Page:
Leaving Essex to pursue his dream of being on the centre-stage was a major turning point in his life. Months after graduating from University, he bagged his first job as a stand-up comedian, in 1988.
The immensely talented comedian gained quick popularity and was invited for a three month tour of Canada which included performances at various festivals and clubs. The gruelling schedule during the tour took its toll on the actor, and he planned his return to England.
In 1991, this actor was nominated as the ‘Best Young Comic’ by the ‘Time Out’ magazine. A year later, he appeared as a guest on the ‘Tonight with Jonathon Ross’ show.
Continuing to perform stand-ups across the continents, he won the ‘Critics Award for Comedy’ at the ‘Edinburgh Festival’ in 1994. The award-winning show was later released in audio and video formats. The show was recorded at the ‘Lyric Theatre’ and was included in the Perrier Picks at the ‘Edinburgh Awards’ as ‘Alan Davies Live at the Lyric’.
His popularity skyrocketed with the awards, and he was assigned to host the radio show ‘Alan’s Big One’. From 1994 to 1995, he also appeared in the ‘Altman International’ and ‘Channel 4’ production, ‘One for the Road’, a TV Series based on Simon Treat’s crazy adventures, as he sets out to travel the world.The character of Simon was portrayed by Davies.
Though this comedian was a popular figure in the stand-up arena, he got the attention of the industry big names through his role in the ‘BAFTA’ Award-winning BBC production, ‘Jonathan Creek’, a mystery and crime series, which was first showcased in 1997.
This actor played the title role, portrayed the character of a man, who devised magic tricks for a magician and displayed the flair to solve supernatural mysteries, by utilising his understanding of illusions.
In 1998, the BBC7 station broadcasted ‘The Alan Davies Show’, a sitcom which he scripted and starred in himself. The same year he also featured in the comedy series titled ‘A Many Splintered Thing’, in the role of Russell Boyd, an aspiring music composer.
His stand up show ‘Urban Trauma’ at the ‘Duchess Theatre’ was a huge hit. The sold out show, was adapted for television and even premiered on ‘BBC One’ in 1998.
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Starting from the late 1990s to 2002, Davies appeared in a radio sitcom ‘About a Dog’ and advertisements for the building society firm, ‘Abbey National’. In ‘About a Dog’, he plays the part of the canine Jack, and the show explored the conversations between the dog and his master, from the pet’s point of view.
In ‘Bob and Rose’, the 2001 television rom-com series, Alan played the part of Bob, a gay school teacher, entangled in a love triangle. His portrayal of the lead character fetched him the ‘Best Actor prize’ at the ‘Monte Carlo TV Festival’.
He undertook the fastest lap round in the ‘Star in a Reasonably Priced Car’ segment of the popular automobile theme based show ‘Top Gear’, in 2003, and finished with a timing of 1:54 in wet conditions. He made his first appearance in the panel of the quiz game show ‘QI’ in the same year. He continues to appear as a permanent member of the panel in the on-going show.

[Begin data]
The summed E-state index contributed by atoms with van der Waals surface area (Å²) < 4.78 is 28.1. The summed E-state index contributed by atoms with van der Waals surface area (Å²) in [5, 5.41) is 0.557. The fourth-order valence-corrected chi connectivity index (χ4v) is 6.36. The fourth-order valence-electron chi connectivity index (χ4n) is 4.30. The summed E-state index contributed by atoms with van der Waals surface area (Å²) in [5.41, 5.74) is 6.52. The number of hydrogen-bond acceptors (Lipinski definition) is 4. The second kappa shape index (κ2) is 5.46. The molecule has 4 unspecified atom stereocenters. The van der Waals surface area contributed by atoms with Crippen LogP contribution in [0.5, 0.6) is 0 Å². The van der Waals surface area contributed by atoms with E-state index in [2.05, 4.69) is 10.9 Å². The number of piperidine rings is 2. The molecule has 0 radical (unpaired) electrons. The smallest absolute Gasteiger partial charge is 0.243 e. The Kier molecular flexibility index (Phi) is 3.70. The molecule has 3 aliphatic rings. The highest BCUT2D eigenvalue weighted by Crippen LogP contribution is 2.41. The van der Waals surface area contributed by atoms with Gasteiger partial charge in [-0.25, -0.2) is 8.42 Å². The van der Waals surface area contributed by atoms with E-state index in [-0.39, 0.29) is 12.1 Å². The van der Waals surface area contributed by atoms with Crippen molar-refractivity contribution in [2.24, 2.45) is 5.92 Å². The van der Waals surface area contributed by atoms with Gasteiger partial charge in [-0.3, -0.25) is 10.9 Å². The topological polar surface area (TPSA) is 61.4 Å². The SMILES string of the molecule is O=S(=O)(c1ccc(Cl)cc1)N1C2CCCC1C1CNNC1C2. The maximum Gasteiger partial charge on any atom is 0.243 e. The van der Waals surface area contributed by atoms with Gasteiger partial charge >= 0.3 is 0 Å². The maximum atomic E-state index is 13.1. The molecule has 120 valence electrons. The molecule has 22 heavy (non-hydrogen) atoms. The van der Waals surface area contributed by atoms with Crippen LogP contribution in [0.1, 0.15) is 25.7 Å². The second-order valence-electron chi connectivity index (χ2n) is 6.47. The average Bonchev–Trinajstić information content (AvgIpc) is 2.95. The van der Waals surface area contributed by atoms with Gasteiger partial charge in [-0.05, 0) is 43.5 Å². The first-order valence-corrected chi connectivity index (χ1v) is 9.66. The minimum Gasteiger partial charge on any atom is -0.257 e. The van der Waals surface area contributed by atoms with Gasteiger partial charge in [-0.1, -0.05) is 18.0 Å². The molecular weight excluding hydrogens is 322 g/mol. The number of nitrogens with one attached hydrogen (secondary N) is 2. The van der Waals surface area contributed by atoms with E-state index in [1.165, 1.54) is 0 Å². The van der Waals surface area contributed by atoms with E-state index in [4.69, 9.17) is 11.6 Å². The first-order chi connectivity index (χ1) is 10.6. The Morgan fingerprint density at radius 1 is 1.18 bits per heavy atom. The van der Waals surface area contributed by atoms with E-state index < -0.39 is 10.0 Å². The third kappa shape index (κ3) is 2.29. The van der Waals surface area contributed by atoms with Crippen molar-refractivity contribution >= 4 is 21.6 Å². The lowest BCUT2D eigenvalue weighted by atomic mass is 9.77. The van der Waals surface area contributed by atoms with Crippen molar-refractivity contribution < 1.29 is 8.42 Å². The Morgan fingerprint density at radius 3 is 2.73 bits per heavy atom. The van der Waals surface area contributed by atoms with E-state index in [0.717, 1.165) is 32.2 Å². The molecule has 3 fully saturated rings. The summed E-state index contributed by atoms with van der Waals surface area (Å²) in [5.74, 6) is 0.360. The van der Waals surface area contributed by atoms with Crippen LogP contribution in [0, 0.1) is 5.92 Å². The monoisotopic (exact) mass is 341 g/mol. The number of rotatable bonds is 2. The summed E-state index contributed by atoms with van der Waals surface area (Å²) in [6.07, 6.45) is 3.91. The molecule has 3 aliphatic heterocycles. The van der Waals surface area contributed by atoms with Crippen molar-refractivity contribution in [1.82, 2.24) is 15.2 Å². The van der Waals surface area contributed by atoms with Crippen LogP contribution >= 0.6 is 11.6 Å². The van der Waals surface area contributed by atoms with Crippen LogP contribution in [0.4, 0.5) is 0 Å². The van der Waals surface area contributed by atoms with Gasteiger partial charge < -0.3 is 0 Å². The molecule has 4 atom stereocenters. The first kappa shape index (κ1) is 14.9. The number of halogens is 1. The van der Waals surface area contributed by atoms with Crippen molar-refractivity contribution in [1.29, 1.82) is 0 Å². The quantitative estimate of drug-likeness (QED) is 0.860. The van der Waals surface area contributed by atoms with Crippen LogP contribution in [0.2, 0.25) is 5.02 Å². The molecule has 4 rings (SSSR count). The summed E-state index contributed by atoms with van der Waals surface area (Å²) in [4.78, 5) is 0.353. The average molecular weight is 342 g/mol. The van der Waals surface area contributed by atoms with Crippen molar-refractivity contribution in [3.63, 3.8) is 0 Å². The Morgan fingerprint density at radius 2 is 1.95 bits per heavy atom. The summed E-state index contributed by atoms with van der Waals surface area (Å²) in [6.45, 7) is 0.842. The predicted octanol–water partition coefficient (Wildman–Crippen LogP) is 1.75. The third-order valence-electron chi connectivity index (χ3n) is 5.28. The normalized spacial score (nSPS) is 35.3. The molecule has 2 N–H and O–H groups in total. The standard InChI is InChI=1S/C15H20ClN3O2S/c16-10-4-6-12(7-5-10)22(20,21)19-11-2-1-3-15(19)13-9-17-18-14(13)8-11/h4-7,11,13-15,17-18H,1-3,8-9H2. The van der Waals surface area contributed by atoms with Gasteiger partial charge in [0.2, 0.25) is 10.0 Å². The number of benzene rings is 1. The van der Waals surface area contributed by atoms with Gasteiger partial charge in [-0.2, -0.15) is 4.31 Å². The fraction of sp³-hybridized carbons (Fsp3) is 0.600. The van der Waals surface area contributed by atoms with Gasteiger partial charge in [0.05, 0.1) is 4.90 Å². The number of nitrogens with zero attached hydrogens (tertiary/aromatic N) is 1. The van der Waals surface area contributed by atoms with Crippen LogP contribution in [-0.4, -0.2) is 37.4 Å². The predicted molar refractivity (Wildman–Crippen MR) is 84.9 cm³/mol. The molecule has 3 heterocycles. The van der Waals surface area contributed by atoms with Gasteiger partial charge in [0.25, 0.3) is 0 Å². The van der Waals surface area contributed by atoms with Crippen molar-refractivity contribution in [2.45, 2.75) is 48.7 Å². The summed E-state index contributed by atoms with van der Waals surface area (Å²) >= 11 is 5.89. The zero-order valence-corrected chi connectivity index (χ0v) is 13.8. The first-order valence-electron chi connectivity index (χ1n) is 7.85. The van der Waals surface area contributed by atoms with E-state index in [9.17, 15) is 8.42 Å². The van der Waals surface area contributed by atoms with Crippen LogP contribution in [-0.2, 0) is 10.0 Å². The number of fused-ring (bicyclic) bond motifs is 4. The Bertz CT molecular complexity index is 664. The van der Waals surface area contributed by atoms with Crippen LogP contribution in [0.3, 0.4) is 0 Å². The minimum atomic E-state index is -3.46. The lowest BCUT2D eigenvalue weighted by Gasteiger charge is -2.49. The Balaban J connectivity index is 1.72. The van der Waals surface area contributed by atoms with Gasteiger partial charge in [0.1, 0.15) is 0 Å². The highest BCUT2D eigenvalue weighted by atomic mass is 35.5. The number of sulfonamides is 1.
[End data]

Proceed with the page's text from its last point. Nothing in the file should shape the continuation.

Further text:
Starting in 2004, he appeared in a more sombre role in the ‘ITV ‘production ‘The Brief’ as Henry Farmer, a criminal barrister struggling to balance his personal and professional life. He also appeared on the ‘Roman Road’ in the same year.
He was a part of the ‘ITV’ documentary ‘You Don’t Know You’re Born’, which features celebrities exploring their family lineage, in 2007. He was also the guest on the BBC radio comedy game show ‘The Unbelievable Truth’, where the participants had to present the truth on the particular subject, in the garb of lies and without getting detected.
In 2008, Davies appeared in the television adaptation of the book ‘Hotel Babylon’, which was aired on ‘BBC One’. In the ‘ITV’ series ‘Marple’, which was based on the works of the famous mystery writer Agatha Christie, this comedian essayed the role of Superintendent Mallard.
He appeared twice in 2009 alone, on the BBC documentary on science and philosophy, ‘Horizon’, once in the 31st March episode and later in the month of November. The same year his autobiography ‘My Favourite People and Me 1978-88’ was published by Penguin Books.
After starring in an episode of ‘Lewis’ in the month of May in 2010, he made a three part documentary titled ‘Alan Davies’ Teenage Revolution’, which was aired on ‘Channel 4’. The documentary draws inspiration from Alan’s teenage experiences, as mentioned in his autobiography, to analyse the changes in the socio-political and cultural scenarios of Britain in the eighties.
He guest starred in the discussion forum on the ‘ABC’ TV show ‘A Quiet Word With’, and judged the contestants on the ‘ITV’ talent hunt show ‘Show Me the Funny’, in 2011.
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In 2012, he organized a tour called ‘Life is Pain’ and performed at various locations across the UK. He shared the prize in ‘The Big Fat Quiz of the 90s’ with comedian Phill Jupitus in the same year.
Earlier in 2014, he was the moderator on the ‘Alan Davies Après-Ski’ chat show, which pondered over the highlights of the ‘Sochi Olympics’. Recently he was associated with ‘Channel 5’ to host the second season of ‘The Dog Rescuers’.
Currently, he is working on the second season of the ‘Alan Davies: As Yet Untitled’, the first season of which was aired in June 2014. The talk show depicts a roundtable discussion with several comedians, and is anchored by Davies. A title for the show is decided unanimously based on the summary of the discussion.